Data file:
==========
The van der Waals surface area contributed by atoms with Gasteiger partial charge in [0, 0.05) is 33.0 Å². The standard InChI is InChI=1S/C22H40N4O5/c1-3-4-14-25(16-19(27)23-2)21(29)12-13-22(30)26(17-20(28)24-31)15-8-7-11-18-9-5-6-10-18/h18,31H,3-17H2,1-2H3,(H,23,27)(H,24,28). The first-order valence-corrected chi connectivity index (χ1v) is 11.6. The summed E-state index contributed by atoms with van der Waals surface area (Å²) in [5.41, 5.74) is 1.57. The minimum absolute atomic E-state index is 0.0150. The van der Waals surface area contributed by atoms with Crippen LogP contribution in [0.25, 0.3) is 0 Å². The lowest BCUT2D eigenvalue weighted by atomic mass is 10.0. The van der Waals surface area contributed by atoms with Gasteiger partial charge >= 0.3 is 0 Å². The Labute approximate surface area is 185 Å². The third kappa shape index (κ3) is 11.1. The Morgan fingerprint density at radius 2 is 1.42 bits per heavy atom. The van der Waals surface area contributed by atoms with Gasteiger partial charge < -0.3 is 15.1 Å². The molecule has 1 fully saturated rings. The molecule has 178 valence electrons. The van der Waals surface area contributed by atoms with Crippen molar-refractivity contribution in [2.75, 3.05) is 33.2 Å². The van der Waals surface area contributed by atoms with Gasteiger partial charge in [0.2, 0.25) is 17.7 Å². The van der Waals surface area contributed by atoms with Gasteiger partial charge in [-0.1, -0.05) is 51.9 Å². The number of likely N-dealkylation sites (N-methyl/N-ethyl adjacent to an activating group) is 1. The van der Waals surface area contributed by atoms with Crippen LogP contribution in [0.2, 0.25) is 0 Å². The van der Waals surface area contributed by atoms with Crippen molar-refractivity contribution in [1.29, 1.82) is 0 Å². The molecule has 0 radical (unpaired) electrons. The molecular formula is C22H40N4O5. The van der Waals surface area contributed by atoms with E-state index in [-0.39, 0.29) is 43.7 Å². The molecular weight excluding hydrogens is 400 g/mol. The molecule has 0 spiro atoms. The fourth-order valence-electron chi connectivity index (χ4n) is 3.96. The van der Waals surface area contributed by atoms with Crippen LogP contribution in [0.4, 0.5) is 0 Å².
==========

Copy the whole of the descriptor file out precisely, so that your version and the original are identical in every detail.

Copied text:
The van der Waals surface area contributed by atoms with Gasteiger partial charge in [0, 0.05) is 33.0 Å². The standard InChI is InChI=1S/C22H40N4O5/c1-3-4-14-25(16-19(27)23-2)21(29)12-13-22(30)26(17-20(28)24-31)15-8-7-11-18-9-5-6-10-18/h18,31H,3-17H2,1-2H3,(H,23,27)(H,24,28). The first-order valence-corrected chi connectivity index (χ1v) is 11.6. The summed E-state index contributed by atoms with van der Waals surface area (Å²) in [5.41, 5.74) is 1.57. The minimum absolute atomic E-state index is 0.0150. The van der Waals surface area contributed by atoms with Crippen LogP contribution in [0.25, 0.3) is 0 Å². The lowest BCUT2D eigenvalue weighted by atomic mass is 10.0. The van der Waals surface area contributed by atoms with Gasteiger partial charge >= 0.3 is 0 Å². The Labute approximate surface area is 185 Å². The third kappa shape index (κ3) is 11.1. The Morgan fingerprint density at radius 2 is 1.42 bits per heavy atom. The van der Waals surface area contributed by atoms with Gasteiger partial charge < -0.3 is 15.1 Å². The molecule has 1 fully saturated rings. The molecule has 178 valence electrons. The van der Waals surface area contributed by atoms with Crippen molar-refractivity contribution in [2.75, 3.05) is 33.2 Å². The van der Waals surface area contributed by atoms with Gasteiger partial charge in [0.2, 0.25) is 17.7 Å². The van der Waals surface area contributed by atoms with Gasteiger partial charge in [-0.1, -0.05) is 51.9 Å². The number of likely N-dealkylation sites (N-methyl/N-ethyl adjacent to an activating group) is 1. The van der Waals surface area contributed by atoms with Crippen LogP contribution in [0.2, 0.25) is 0 Å². The van der Waals surface area contributed by atoms with Crippen molar-refractivity contribution in [1.29, 1.82) is 0 Å². The molecule has 0 radical (unpaired) electrons. The molecular formula is C22H40N4O5. The van der Waals surface area contributed by atoms with E-state index in [-0.39, 0.29) is 43.7 Å². The molecular weight excluding hydrogens is 400 g/mol. The molecule has 0 spiro atoms. The fourth-order valence-electron chi connectivity index (χ4n) is 3.96. The van der Waals surface area contributed by atoms with Crippen LogP contribution in [0.4, 0.5) is 0 Å².